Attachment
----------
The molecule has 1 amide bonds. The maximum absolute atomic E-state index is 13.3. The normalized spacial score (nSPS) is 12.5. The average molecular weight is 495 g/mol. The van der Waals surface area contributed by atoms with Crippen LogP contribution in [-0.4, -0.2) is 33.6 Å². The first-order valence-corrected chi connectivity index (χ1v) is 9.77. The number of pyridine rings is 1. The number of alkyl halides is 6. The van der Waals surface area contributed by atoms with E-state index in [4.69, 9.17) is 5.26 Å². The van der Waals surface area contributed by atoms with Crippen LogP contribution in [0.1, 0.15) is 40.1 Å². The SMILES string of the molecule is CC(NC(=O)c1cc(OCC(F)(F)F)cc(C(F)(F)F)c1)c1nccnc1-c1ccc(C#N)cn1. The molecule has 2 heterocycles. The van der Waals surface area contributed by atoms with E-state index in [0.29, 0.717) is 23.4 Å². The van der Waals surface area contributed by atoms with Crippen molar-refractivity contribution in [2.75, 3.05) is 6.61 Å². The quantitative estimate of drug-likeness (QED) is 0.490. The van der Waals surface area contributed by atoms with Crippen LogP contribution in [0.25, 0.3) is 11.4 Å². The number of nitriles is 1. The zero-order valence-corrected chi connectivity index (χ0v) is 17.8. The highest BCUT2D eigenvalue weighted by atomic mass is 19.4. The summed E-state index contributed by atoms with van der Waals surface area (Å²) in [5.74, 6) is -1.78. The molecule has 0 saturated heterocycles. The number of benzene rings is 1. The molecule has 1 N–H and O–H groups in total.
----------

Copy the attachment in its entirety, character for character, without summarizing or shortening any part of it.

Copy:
The molecule has 1 amide bonds. The maximum absolute atomic E-state index is 13.3. The normalized spacial score (nSPS) is 12.5. The average molecular weight is 495 g/mol. The van der Waals surface area contributed by atoms with Crippen LogP contribution in [-0.4, -0.2) is 33.6 Å². The first-order valence-corrected chi connectivity index (χ1v) is 9.77. The number of pyridine rings is 1. The number of alkyl halides is 6. The van der Waals surface area contributed by atoms with E-state index in [4.69, 9.17) is 5.26 Å². The van der Waals surface area contributed by atoms with Crippen LogP contribution in [0.1, 0.15) is 40.1 Å². The SMILES string of the molecule is CC(NC(=O)c1cc(OCC(F)(F)F)cc(C(F)(F)F)c1)c1nccnc1-c1ccc(C#N)cn1. The molecule has 2 heterocycles. The van der Waals surface area contributed by atoms with E-state index in [0.29, 0.717) is 23.4 Å². The van der Waals surface area contributed by atoms with Crippen molar-refractivity contribution in [2.75, 3.05) is 6.61 Å². The quantitative estimate of drug-likeness (QED) is 0.490. The van der Waals surface area contributed by atoms with Crippen LogP contribution in [0.25, 0.3) is 11.4 Å². The number of nitriles is 1. The zero-order valence-corrected chi connectivity index (χ0v) is 17.8. The highest BCUT2D eigenvalue weighted by atomic mass is 19.4. The summed E-state index contributed by atoms with van der Waals surface area (Å²) in [5.74, 6) is -1.78. The molecule has 0 saturated heterocycles. The number of benzene rings is 1. The molecule has 1 N–H and O–H groups in total.